(d) Were always in<the Temple."] Some have imagined, (by comparing this with Ails i. 13, 14.) that the Apojlles dwelt for some Time afterwards,, in an upper Chamber of the Temple: But they had no such Interest with the Priests, as to allow us to suppose, they would permit them to lodge in an Apartment of the Temple. It is sufficient, that they were: always there at the proper Seasons; for it is well known, that by Night the Temple was shut up, (Compare Luke ii. 37. Vol. i. pag. 65. and John xviii. 20. pag. 522. j They probably, joined their Voices with the Chorus of the Levites, as no doubt other pious Israelites did; and must surely from what they had already seen and known, have learnt to use many of the Psalms sung by them, in a much sublimer Sense, than the Generality of the People could.

(?) We.

Mark XVI


John XXI 25.

654 There are many other Things that J

Sect. 203. Word of his Grace by the Signs and Miracles •which followed it; which were at once the most solid, as well as the most obvious and popular Demonstrations of those Divine Truths which they delivered. Amen! So may the Presence of the Lord be always with his faithful Ministers! and may his Gospel be attended every where with Efficacy and Success, as well as with convincing Evidences of its Divine Authority!

And thus we have given a summary Acount of the most remarkable Passages of the Life of Christ during the Time of his Abode on Earth: But after all, it must be considered only as a Specimen, rather than a full Narration ; for there are also many other Things that Jesus said and did, and indeed many other Signs and Miracles, that Jesus wrought, both before and after his Resurrection, in the Presence of his Disciples, which are not written in this Book of the Four Evangelists, which is here compleated; and which indeed are so numerous, that if every one [of theni] should be recorded in all its Circumstances, 1 am persuaded, the Work would amount to so vast a Bulk, that the World itself could not be able to receive the Books that would be written j but the very Size of the Volumes would necessarily prevent the Generality of Mankind from procuring, or reading them (e). But these most necessary and important Things are written, in this plain Way, and in this portable Volume, not merely that the Reader may be amused by so curious a Story, but that the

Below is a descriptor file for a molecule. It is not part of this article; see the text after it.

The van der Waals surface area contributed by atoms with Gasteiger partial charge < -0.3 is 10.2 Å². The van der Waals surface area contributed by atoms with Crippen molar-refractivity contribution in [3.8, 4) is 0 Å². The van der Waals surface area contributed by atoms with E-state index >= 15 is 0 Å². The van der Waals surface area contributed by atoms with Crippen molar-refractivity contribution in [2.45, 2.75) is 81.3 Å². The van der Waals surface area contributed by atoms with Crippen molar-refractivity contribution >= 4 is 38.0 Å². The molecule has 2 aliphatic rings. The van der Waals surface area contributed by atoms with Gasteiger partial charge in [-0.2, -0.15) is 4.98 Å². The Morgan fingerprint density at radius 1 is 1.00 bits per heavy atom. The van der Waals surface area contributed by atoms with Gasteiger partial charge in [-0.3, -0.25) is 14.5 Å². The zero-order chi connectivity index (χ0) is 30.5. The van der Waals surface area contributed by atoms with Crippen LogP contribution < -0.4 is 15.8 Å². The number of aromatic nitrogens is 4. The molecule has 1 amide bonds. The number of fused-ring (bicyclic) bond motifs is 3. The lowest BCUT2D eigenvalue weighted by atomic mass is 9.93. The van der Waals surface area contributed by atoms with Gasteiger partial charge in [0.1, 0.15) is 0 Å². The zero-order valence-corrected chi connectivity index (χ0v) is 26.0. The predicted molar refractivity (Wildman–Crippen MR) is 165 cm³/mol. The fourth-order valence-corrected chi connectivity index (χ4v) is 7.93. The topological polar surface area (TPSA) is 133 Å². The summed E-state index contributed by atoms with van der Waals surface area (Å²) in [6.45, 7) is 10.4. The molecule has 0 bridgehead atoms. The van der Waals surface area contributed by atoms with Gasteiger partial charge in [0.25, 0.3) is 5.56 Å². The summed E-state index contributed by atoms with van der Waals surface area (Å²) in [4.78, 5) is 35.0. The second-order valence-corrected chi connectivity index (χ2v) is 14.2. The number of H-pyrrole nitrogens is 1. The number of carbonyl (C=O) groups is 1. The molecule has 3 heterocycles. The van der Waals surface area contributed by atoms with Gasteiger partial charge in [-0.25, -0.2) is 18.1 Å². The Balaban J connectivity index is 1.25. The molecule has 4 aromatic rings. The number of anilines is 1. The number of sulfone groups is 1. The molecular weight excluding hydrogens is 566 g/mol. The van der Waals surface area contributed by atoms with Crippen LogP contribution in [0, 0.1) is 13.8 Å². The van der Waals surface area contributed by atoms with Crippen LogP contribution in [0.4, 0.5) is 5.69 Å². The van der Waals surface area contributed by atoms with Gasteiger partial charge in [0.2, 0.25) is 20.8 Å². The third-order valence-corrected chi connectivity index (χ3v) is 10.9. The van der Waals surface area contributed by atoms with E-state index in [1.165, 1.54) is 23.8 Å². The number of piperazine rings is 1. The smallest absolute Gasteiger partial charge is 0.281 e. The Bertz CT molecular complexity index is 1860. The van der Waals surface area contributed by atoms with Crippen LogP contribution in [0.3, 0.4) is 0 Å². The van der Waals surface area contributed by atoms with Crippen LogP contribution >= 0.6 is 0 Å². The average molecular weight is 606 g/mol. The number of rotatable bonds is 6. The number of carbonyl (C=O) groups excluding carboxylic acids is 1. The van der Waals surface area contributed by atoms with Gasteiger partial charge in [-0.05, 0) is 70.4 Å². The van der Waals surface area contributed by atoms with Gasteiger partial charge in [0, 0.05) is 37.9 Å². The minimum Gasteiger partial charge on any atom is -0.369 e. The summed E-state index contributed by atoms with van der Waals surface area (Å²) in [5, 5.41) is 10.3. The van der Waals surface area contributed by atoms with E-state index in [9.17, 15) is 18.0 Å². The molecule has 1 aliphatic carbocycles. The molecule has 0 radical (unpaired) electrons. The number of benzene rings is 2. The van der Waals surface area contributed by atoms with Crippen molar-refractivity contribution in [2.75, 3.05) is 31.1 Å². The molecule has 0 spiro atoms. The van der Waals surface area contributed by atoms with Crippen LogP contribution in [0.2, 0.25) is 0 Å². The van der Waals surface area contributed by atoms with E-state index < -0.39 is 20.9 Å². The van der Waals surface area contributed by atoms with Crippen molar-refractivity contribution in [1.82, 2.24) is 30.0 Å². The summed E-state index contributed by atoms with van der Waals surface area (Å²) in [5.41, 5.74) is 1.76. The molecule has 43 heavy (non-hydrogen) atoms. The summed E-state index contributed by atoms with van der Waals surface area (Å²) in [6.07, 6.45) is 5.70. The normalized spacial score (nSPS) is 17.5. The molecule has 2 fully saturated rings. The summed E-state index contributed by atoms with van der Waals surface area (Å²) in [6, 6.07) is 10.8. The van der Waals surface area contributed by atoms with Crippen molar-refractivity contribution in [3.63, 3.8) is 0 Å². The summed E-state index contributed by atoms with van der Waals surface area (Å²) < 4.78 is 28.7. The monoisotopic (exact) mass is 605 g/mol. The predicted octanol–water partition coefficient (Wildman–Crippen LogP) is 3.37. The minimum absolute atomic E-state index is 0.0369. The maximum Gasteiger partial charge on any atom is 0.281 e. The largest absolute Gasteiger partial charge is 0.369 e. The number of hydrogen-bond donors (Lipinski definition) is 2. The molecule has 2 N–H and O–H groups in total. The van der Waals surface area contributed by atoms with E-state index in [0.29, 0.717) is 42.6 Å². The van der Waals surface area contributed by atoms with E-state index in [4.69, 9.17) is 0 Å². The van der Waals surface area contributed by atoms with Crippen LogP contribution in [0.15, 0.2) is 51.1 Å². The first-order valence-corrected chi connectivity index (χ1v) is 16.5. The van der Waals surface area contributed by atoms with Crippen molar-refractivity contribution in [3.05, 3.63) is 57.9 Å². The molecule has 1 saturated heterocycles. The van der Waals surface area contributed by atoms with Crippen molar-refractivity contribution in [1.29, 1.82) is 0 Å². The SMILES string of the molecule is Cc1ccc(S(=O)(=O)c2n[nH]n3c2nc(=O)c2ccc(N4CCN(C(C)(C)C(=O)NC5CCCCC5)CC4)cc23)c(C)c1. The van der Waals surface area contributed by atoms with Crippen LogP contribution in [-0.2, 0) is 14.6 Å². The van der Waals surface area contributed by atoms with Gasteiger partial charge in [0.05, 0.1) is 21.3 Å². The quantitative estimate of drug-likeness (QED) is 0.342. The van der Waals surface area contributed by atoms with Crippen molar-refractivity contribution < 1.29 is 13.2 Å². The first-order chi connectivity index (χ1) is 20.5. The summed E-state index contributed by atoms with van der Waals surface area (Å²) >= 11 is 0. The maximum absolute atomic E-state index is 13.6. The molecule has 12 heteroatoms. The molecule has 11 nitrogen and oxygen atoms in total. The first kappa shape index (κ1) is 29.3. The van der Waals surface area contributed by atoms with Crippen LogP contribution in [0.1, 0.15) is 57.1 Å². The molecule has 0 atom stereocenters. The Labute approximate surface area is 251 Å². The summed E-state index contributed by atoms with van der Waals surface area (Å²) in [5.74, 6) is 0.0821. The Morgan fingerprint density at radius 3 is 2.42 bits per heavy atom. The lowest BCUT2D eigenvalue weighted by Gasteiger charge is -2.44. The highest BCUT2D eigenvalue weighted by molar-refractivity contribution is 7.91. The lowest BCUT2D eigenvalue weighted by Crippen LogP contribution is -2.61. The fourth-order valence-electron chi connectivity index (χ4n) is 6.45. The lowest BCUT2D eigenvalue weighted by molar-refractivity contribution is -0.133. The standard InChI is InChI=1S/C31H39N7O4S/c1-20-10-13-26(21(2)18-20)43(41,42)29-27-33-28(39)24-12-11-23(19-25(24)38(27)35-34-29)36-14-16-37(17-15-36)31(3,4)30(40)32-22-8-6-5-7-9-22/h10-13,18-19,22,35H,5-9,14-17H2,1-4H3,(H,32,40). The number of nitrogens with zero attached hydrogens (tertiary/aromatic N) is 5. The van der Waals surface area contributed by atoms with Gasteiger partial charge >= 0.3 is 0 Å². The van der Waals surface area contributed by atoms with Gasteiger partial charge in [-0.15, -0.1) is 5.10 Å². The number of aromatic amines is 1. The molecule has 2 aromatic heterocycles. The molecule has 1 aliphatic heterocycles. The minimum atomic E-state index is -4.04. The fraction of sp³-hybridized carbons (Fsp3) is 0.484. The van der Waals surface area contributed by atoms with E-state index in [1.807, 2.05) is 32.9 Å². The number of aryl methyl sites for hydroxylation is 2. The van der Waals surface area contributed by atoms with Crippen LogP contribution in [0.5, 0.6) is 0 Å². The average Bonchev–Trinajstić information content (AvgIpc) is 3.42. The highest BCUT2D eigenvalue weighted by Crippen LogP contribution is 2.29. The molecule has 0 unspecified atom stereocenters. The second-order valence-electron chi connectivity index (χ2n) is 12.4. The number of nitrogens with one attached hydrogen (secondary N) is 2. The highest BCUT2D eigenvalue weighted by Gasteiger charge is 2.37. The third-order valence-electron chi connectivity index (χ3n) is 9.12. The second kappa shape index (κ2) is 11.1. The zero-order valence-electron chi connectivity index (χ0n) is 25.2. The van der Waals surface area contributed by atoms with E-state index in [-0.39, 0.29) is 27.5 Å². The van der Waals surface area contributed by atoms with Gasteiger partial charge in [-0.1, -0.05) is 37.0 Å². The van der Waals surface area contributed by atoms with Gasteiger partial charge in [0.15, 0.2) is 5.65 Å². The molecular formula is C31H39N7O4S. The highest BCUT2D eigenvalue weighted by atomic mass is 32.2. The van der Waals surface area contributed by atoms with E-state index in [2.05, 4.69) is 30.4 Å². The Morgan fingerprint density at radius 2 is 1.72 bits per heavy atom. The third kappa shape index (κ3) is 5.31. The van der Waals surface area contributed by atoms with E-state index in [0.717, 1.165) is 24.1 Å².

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John XXI. 25.—And there are also many other Things which Jesus did; [and many other Signs truly did Jesus in the Presence of his Disciples, which are not written in this Book;]the which, if they should be written every one, I suppose that even the World itself could not contain the Books that should be written. [john XX. 30.}